April 2008: New Harvest attends the world’s first In-Vitro Meat Symposium
It seems fitting to first discuss the world’s first ever In-Vitro Meat Symposium which was held at the Norwegian Food Research Institute in Norway in April 2008. The purpose of this symposium was to identify and discuss the key scientific challenges that need to be solved for cultured meat to become a viable commercial product; to bring together a network of scientists working towards the same goal and organise their various efforts; and to facilitate the funding of the necessary research and activities.
The Symposium was hosted by the In Vitro Meat Consortium and the Norwegian University of Life Sciences, and was attended by New Harvest’s founder Jason Matheny, FutureFood’s project leader Kurt Schmidinger, and over 50 other leading scientists and representatives from NGOs wanting to see the development of cell cultured meat.
Matheny gave the first general introduction at the symposium where he summed up the visions of whys, wherefores and what can be achieved by producing cultured meat. He addressed animal welfare in particular, as well as human health issues related to meat consumption and environmental issues.
A great deal of content was discussed at the symposium, and a link to the programme can be found here. In summary, scientists discussed the current status of cultured meat research and pointed out that funding is currently the main obstacle to overcome. The talks focused mostly on starter cells, bioreactors and growth mediums, and sterility of the production process was emphasized to be the key issue for the success of creating commercially viable cultured meat. During the talks, scientists and various representatives reached the consensus that there should be investment in technology for efficiently producing stem cell muscle tissues on a large scale. It was further agreed that the development of processed meat like sausage, nuggets and burgers should be focused on rather than ‘purer’ meat such as steaks, as it is a much simpler process due to a much simpler structure.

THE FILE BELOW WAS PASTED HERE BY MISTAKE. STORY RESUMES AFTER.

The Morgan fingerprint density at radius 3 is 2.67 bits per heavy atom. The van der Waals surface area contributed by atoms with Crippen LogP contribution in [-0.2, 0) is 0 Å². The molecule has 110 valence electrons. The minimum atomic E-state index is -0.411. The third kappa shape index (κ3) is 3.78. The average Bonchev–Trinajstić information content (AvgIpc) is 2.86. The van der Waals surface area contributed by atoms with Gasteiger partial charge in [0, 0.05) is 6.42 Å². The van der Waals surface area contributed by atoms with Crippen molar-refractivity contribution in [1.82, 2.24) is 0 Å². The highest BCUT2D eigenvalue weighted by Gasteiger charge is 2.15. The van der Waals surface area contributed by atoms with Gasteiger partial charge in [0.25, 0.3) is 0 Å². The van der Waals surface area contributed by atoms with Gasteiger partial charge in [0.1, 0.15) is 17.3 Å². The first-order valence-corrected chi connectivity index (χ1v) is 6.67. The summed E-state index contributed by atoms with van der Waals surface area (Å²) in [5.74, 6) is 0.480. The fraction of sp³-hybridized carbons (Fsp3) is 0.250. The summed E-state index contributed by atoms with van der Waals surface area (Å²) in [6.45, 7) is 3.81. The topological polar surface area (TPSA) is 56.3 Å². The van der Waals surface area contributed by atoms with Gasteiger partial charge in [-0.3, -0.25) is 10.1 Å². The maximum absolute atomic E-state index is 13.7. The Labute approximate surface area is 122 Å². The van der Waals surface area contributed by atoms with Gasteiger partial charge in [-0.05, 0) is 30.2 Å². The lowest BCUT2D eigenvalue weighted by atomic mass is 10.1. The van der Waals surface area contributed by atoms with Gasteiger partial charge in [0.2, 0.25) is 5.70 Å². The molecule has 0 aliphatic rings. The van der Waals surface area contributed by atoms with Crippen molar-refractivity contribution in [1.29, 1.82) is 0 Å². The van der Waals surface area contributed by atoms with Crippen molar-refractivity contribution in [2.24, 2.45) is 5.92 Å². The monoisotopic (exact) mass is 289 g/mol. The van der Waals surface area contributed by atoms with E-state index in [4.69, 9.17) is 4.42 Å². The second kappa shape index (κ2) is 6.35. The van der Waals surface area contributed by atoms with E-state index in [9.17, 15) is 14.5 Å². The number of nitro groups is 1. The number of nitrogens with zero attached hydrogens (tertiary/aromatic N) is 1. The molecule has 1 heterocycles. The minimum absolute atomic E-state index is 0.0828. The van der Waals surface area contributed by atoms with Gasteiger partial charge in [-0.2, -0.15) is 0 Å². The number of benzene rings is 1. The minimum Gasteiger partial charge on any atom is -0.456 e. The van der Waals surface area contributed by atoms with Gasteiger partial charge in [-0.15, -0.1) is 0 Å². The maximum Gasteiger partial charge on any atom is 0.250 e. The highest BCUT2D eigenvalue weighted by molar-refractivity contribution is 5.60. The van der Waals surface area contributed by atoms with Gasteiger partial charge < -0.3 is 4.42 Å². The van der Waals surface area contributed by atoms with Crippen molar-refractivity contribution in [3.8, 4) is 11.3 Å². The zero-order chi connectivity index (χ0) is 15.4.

This symposium will merely be the first of many more to come, as New Harvest director Isha Datar hopes (with adequate funding) to hold annual In-Vitro Meat Symposia where scientists can continue to come together to discuss the current position of research, key obstacles to overcome and the impacts that cultured meat could have on environmental, animal rights, animal welfare, human health and economical affairs.
Blog post by Rachel Graham, New Harvest volunteer from the UK.